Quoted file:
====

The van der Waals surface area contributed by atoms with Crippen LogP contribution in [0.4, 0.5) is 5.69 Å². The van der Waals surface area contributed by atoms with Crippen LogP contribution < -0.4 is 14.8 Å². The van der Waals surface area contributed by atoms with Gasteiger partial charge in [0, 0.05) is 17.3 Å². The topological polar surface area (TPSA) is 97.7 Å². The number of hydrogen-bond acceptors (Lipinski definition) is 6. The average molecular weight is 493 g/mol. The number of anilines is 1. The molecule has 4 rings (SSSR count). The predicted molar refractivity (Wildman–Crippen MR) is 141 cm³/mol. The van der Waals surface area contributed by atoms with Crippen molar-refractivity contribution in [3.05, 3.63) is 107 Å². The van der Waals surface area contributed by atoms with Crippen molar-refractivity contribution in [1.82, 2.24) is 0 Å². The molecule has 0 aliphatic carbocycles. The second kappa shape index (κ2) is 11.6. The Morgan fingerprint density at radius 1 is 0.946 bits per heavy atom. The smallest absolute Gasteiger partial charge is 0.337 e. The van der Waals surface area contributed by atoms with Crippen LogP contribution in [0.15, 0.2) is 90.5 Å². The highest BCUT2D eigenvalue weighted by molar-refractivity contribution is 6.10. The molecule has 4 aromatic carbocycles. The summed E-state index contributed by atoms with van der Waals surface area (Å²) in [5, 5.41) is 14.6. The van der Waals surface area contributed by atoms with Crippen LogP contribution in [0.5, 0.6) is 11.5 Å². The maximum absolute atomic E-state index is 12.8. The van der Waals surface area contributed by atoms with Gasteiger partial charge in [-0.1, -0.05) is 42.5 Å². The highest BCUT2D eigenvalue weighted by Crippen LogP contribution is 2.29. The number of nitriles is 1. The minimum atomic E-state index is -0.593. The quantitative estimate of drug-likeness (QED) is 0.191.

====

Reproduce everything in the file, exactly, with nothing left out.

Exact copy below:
The van der Waals surface area contributed by atoms with Crippen LogP contribution in [0.4, 0.5) is 5.69 Å². The van der Waals surface area contributed by atoms with Crippen LogP contribution < -0.4 is 14.8 Å². The van der Waals surface area contributed by atoms with Gasteiger partial charge in [0, 0.05) is 17.3 Å². The topological polar surface area (TPSA) is 97.7 Å². The number of hydrogen-bond acceptors (Lipinski definition) is 6. The average molecular weight is 493 g/mol. The number of anilines is 1. The molecule has 4 rings (SSSR count). The predicted molar refractivity (Wildman–Crippen MR) is 141 cm³/mol. The van der Waals surface area contributed by atoms with Crippen molar-refractivity contribution in [3.05, 3.63) is 107 Å². The van der Waals surface area contributed by atoms with Crippen molar-refractivity contribution in [1.82, 2.24) is 0 Å². The molecule has 0 aliphatic carbocycles. The second kappa shape index (κ2) is 11.6. The Morgan fingerprint density at radius 1 is 0.946 bits per heavy atom. The smallest absolute Gasteiger partial charge is 0.337 e. The van der Waals surface area contributed by atoms with Crippen LogP contribution in [0.15, 0.2) is 90.5 Å². The highest BCUT2D eigenvalue weighted by molar-refractivity contribution is 6.10. The molecule has 4 aromatic carbocycles. The summed E-state index contributed by atoms with van der Waals surface area (Å²) in [5, 5.41) is 14.6. The van der Waals surface area contributed by atoms with Crippen LogP contribution in [0.5, 0.6) is 11.5 Å². The maximum absolute atomic E-state index is 12.8. The van der Waals surface area contributed by atoms with Gasteiger partial charge in [-0.1, -0.05) is 42.5 Å². The highest BCUT2D eigenvalue weighted by Crippen LogP contribution is 2.29. The number of nitriles is 1. The minimum atomic E-state index is -0.593. The quantitative estimate of drug-likeness (QED) is 0.191.